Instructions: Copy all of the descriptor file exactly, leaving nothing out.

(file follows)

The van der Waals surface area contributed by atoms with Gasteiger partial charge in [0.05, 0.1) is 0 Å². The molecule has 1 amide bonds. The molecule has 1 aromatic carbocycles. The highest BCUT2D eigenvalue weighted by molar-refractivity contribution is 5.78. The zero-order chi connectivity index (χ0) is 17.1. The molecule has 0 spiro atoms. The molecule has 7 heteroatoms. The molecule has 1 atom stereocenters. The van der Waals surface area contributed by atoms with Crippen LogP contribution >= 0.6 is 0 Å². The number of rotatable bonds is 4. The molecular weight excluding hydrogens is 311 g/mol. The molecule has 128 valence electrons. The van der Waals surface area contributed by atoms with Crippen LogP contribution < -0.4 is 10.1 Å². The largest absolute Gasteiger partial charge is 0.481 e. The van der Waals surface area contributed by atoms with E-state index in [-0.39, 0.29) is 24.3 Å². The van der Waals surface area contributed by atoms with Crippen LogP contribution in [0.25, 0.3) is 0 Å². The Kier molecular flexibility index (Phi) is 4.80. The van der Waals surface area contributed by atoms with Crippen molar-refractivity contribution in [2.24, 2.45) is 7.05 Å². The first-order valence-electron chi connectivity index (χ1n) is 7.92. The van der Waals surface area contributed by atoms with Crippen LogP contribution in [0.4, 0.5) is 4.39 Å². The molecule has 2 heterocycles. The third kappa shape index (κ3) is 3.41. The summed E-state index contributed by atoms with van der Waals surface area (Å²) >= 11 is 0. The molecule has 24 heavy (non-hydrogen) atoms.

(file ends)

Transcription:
The van der Waals surface area contributed by atoms with Gasteiger partial charge in [0.05, 0.1) is 0 Å². The molecule has 1 amide bonds. The molecule has 1 aromatic carbocycles. The highest BCUT2D eigenvalue weighted by molar-refractivity contribution is 5.78. The zero-order chi connectivity index (χ0) is 17.1. The molecule has 0 spiro atoms. The molecule has 7 heteroatoms. The molecule has 1 atom stereocenters. The van der Waals surface area contributed by atoms with Crippen LogP contribution >= 0.6 is 0 Å². The number of rotatable bonds is 4. The molecular weight excluding hydrogens is 311 g/mol. The molecule has 128 valence electrons. The van der Waals surface area contributed by atoms with Crippen LogP contribution < -0.4 is 10.1 Å². The largest absolute Gasteiger partial charge is 0.481 e. The van der Waals surface area contributed by atoms with E-state index in [-0.39, 0.29) is 24.3 Å². The van der Waals surface area contributed by atoms with Crippen LogP contribution in [0.25, 0.3) is 0 Å². The Kier molecular flexibility index (Phi) is 4.80. The van der Waals surface area contributed by atoms with Crippen molar-refractivity contribution in [2.24, 2.45) is 7.05 Å². The first-order valence-electron chi connectivity index (χ1n) is 7.92. The van der Waals surface area contributed by atoms with Crippen LogP contribution in [0.4, 0.5) is 4.39 Å². The molecule has 2 heterocycles. The third kappa shape index (κ3) is 3.41. The summed E-state index contributed by atoms with van der Waals surface area (Å²) >= 11 is 0. The molecule has 24 heavy (non-hydrogen) atoms.